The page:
High revenue source from the Internet sector exposes VNET to concentration risk. In 2010, VNET generated over 70% of its revenue from the Internet sector, in which some of its biggest customers included portals, search engines, online media, ecommerce, and online gaming companies.
VNET’s Leading Customers and Their Respective Industries
A major risk with high revenue concentration in the Internet sector is that Chinese Internet companies are likely to build their own data centers to benefit from economy of scale, which can be seen in most North American technology companies such as Google and Facebook. Earlier this year, Tencent, VNET’s biggest client in the search engine/portal vertical, started to build its data center in Tianjin. The data center is estimated to be twice the size of Apple’s and is expected to be completed by 2013.
While the long term picture might seem pessimistic, the near term situation is not as bad given that:
- China’s Internet sector is in its nascent stage of development and only a handful of large Internet companies have sufficient capital to deploy large scale data centers due to the capital-intensive nature of the initial start-up cost
- Bandwidth cost is likely to remain high in the near term and will likely expand the cost beyond the land, buildings, and equipment. Even though large companies such as Baidu (BIDU), Alibaba (OTC:ALBCF), and Tencent all have adequate capital for investments, it is questionable whether such investment is the optimal allocation of resources when a low-cost alternative in third-party IDC is readily available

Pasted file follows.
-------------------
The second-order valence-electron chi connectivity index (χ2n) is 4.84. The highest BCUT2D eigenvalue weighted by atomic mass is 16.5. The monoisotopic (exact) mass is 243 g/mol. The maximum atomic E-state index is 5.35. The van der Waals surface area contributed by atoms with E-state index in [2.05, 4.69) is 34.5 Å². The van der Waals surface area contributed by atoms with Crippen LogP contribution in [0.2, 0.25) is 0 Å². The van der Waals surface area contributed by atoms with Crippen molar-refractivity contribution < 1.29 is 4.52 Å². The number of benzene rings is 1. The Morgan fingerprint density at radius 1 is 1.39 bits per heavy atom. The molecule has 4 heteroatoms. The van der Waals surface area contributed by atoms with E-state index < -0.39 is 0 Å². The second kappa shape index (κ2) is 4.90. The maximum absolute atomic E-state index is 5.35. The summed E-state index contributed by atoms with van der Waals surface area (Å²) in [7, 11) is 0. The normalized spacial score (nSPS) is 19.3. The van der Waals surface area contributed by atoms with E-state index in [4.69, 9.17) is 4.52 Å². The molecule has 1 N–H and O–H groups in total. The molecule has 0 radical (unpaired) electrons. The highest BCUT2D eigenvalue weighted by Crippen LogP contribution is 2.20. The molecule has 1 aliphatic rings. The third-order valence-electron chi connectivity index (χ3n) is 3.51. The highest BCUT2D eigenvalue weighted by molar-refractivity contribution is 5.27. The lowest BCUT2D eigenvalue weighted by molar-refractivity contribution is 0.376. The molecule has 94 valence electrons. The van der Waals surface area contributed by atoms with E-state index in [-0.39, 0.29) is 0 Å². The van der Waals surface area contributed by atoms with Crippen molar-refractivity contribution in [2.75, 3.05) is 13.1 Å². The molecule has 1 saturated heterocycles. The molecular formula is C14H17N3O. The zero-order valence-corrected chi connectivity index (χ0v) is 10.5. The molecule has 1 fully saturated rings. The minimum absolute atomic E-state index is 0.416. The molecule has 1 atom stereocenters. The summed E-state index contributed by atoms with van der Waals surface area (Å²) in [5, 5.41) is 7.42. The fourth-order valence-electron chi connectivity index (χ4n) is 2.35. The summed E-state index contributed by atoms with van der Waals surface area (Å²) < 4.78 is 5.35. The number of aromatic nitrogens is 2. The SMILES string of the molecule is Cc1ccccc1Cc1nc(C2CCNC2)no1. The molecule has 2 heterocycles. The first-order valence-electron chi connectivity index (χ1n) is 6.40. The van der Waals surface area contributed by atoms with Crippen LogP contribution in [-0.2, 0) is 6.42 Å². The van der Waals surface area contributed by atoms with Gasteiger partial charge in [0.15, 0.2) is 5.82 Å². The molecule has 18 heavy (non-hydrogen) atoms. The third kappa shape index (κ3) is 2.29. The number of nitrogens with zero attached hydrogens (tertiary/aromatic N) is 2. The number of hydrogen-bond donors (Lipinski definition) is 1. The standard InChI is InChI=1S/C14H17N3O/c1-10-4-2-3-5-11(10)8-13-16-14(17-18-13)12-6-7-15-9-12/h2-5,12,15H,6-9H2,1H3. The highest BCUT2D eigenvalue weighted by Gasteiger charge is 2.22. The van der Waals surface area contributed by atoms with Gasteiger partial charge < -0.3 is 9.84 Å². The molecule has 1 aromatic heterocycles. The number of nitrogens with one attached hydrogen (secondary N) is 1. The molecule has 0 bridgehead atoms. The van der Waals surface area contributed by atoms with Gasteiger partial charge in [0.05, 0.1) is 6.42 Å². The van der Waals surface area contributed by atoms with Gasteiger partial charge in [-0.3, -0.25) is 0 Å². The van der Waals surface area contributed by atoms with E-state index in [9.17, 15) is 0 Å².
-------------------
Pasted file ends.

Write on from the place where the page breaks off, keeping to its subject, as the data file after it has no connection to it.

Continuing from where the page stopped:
- Despite being able to meet the financial obligations of building a data center network, the large companies still lack sufficient IDC expertise and knowledge that address the inter-carrier and inter-provincial challenges. Ultimately, these companies will likely turn to third-party service providers for hosting and managed network services. VNET is likely to be their top choice due to its broad geographic reach, technical expertise, and superior product and service
Mr. Sheng Chen – Chief Executive Officer and Co-Founder
- Over 20 years of experience in the Internet infrastructure sector in China
- Founded VNET and started the China’s first carrier-neutral data center in 1999
- Bachelor’s degree in Electrical Engineering degree from Tsinghua University
Shang-Wen Hsiao – Chief Financial Officer
- Previously the Chief Executive Officer and Chief Financial Officer of Centuryfone 121 Networking and Communication
- Certified Public Accountant since 1989 and admitted to the Pennsylvania Bar
- Bachelor’s degree in Finance and Accounting from Temple University and Juris Doctor Degree from Rutgers School of Law
Jun Zhang – Chief Operating Officer and Co-Founder
- Chief Operating Officer since 1999